Season Preview: Colorado School of Mines Football

Ask new Colorado School of Mines head football coach Brandon Moore about the biggest game on this year’s schedule, and he won’t hesitate: Dec. 17, in McKinney, Texas, the Division II national championship . “That’s the goal, from day one of this season,” says Moore, who was named the Orediggers’ head coach in January. “The expectation of everyone around me is to win and win now.”

The Mines are coming off their best year in program history, a 12-2 record, their third straight Rocky Mountain Athletic Conference (RMAC) championship and a season that ended one game away from the title showdown. Today, the Orediggers sit in the top five in the national preseason rankings, are once again favorites to win the RMAC title, and have become a major player within the DII ranks.

That’s saying something for a school where academics, not athletics, rule. “This is a unique environment,” says Michael Zeman, Mines star running back and All-American, who will graduate in December with a master’s degree in engineering and technology management. Recruits are limited within the Oredigger program, largely due to the university’s rigorous academic standards. (The team has just one transfer this season, for the same reason.) There are no major dealings of names, images and likenesses between the most notable players. And of the more than 100 student-athletes on the team, about two-thirds had a summer internship this year. That includes Zeman, who worked 9 to 5 for a bridge engineering company while maintaining a daily schedule of lifting weights before and after work. “Mines is not a program for everyone,” says Moore, who led the Mines defense before taking on the head coaching role. “The children understand why they are here: they want a degree, they want to be good students and they want to be engineers. Football is for them a way to defend something else. Football is an outlet, something they are really passionate about. My children are built differently.”

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So is Moore, who replaced veteran head coach Gregg Brandon, who retired shortly after his team lost to Valdosta State in the DII semifinals, 34-31. Not only has Moore been responsible for putting together one of DII’s strongest defenses, but he also brings a championship mentality to a program that has been on the verge of a football breakthrough for nearly half a decade. Once a standout linebacker at the University of Oklahoma who helped lead his team to a national title in 2002, he spent six seasons with the San Francisco 49ers and has two years of NFL coaching experience. When he arrived at Golden in 2016, Moore admits he was skeptical when Brandon made winning a national championship the primary goal of the Colorado School of Mines football program. Now, he says, “Everyone has agreed. I hope to turn this into a legacy.”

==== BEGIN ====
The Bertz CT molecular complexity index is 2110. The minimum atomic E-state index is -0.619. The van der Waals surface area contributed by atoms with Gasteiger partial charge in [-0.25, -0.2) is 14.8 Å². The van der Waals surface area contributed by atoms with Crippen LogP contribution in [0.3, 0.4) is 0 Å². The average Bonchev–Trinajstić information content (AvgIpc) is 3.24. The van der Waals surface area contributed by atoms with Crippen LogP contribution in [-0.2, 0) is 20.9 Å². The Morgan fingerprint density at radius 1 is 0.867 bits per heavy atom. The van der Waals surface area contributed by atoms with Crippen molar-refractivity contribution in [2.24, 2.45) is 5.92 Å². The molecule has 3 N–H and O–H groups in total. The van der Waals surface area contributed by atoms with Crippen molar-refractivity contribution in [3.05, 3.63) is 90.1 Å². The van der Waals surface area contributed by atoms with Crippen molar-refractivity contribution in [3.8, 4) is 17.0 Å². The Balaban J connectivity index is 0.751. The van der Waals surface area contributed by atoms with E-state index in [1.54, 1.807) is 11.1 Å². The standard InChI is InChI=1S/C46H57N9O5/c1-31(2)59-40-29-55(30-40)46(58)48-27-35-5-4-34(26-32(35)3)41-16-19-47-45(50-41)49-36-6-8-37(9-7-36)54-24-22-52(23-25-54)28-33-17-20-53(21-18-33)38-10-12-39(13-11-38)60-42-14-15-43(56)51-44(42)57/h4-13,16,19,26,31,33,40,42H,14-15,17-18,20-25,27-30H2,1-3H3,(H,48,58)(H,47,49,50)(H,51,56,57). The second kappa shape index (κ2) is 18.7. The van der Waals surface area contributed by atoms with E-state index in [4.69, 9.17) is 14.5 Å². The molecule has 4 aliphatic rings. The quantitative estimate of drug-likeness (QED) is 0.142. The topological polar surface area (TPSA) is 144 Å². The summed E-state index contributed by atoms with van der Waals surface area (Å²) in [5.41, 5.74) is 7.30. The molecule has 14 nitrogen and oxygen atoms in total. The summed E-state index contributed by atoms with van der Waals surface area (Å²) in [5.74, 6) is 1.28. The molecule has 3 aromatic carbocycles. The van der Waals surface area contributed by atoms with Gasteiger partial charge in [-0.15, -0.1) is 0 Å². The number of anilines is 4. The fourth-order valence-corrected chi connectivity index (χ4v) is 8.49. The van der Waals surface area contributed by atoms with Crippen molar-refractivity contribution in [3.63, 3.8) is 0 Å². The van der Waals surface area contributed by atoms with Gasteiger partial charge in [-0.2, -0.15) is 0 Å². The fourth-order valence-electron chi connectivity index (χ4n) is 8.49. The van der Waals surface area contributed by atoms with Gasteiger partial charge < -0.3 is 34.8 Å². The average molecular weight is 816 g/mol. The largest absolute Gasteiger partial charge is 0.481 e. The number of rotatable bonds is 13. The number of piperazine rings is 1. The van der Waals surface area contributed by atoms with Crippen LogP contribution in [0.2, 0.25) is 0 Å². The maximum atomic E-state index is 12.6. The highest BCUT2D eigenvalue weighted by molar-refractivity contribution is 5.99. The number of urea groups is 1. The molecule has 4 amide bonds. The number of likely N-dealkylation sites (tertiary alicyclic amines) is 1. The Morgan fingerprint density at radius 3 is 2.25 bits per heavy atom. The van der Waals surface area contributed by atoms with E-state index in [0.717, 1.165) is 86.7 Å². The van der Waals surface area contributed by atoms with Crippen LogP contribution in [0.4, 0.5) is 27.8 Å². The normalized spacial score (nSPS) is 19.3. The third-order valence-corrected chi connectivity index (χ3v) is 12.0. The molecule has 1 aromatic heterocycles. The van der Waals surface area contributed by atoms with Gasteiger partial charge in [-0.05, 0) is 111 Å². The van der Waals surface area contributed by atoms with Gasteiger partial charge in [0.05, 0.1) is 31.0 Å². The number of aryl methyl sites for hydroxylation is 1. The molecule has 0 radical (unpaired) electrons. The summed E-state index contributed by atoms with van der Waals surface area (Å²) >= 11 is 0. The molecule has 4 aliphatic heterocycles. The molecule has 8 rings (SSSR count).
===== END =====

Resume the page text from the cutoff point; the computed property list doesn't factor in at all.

football player for the Colorado School of Mines
Photo courtesy of the Colorado School of Mines

At Grand Valley State University (Mich.), Sept. 1: A non-conference matchup between two of DII’s best programs to start the season, these teams enter the year ranked in the top five in the nation. A win would set the tone for the likely deep march to the playoffs for the Colorado School of Mines football team.

3 players to watch

Michael Zeman, running back: The Wheat Ridge native and former Holy Family High School standout was a finalist for the Harlon Hill Trophy, awarded to the top DII player in the nation. The All-American not only racked up 26 touchdowns last season, Zeman is also a workhorse: He averaged nearly 25 carries per game en route to 1,608 scrimmage yards.

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John Matocha, quarterback: A senior from Magnolia, Texas, the dual-threat quarterback casually turned in 38 touchdown passes, for just eight interceptions, and rushed for another seven touchdowns last season for the Orediggers. Nationally, Matocha ranked 3rd in DII in completion percentage (.681), 8th in passing efficiency, 5th in passing touchdowns, and 15th in passing yards (3,105).

Nolan Reeve, linebacker: This preseason All-American from Mission Viejo, Calif., led the Mines last season with 75 tackles and 10.5 sacks and helped anchor one of DII’s most aggressive defenses. Nominated for the Cliff Harris Award, given to the best defensive player from a small college in the country, Reeve recently earned his bachelor’s degree in mechanical engineering.

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